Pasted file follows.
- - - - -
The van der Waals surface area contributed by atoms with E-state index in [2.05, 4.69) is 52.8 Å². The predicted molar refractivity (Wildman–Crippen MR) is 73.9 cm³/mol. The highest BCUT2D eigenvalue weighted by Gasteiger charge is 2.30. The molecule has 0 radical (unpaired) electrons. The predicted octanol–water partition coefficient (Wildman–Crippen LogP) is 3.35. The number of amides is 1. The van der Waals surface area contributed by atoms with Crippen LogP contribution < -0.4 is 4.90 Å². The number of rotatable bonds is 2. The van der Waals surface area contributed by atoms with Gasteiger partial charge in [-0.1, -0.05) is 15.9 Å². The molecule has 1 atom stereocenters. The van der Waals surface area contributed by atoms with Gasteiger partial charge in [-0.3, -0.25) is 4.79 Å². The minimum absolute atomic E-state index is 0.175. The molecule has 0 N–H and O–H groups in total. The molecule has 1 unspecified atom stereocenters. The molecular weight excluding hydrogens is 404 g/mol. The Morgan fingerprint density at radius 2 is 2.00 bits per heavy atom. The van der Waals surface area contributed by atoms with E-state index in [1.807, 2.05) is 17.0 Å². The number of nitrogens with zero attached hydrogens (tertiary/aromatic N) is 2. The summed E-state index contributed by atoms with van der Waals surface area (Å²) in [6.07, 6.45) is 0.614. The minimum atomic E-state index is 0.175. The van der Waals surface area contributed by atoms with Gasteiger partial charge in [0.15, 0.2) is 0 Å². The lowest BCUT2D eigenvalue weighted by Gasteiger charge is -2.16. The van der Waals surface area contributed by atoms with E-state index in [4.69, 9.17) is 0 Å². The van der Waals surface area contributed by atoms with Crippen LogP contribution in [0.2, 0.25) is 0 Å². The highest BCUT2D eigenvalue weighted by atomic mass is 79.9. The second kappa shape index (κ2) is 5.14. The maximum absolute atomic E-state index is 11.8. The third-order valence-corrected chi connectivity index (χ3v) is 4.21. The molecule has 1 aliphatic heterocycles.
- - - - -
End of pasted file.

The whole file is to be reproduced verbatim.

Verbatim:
The van der Waals surface area contributed by atoms with E-state index in [2.05, 4.69) is 52.8 Å². The predicted molar refractivity (Wildman–Crippen MR) is 73.9 cm³/mol. The highest BCUT2D eigenvalue weighted by Gasteiger charge is 2.30. The molecule has 0 radical (unpaired) electrons. The predicted octanol–water partition coefficient (Wildman–Crippen LogP) is 3.35. The number of amides is 1. The van der Waals surface area contributed by atoms with Crippen LogP contribution < -0.4 is 4.90 Å². The number of rotatable bonds is 2. The van der Waals surface area contributed by atoms with Gasteiger partial charge in [-0.1, -0.05) is 15.9 Å². The molecule has 1 atom stereocenters. The van der Waals surface area contributed by atoms with Gasteiger partial charge in [-0.3, -0.25) is 4.79 Å². The minimum absolute atomic E-state index is 0.175. The molecule has 0 N–H and O–H groups in total. The molecule has 1 unspecified atom stereocenters. The molecular weight excluding hydrogens is 404 g/mol. The Morgan fingerprint density at radius 2 is 2.00 bits per heavy atom. The van der Waals surface area contributed by atoms with E-state index in [1.807, 2.05) is 17.0 Å². The number of nitrogens with zero attached hydrogens (tertiary/aromatic N) is 2. The summed E-state index contributed by atoms with van der Waals surface area (Å²) in [6.07, 6.45) is 0.614. The minimum atomic E-state index is 0.175. The van der Waals surface area contributed by atoms with Gasteiger partial charge in [0.15, 0.2) is 0 Å². The lowest BCUT2D eigenvalue weighted by Gasteiger charge is -2.16. The van der Waals surface area contributed by atoms with E-state index in [4.69, 9.17) is 0 Å². The van der Waals surface area contributed by atoms with Crippen LogP contribution in [0.2, 0.25) is 0 Å². The highest BCUT2D eigenvalue weighted by atomic mass is 79.9. The second kappa shape index (κ2) is 5.14. The maximum absolute atomic E-state index is 11.8. The third-order valence-corrected chi connectivity index (χ3v) is 4.21. The molecule has 1 aliphatic heterocycles.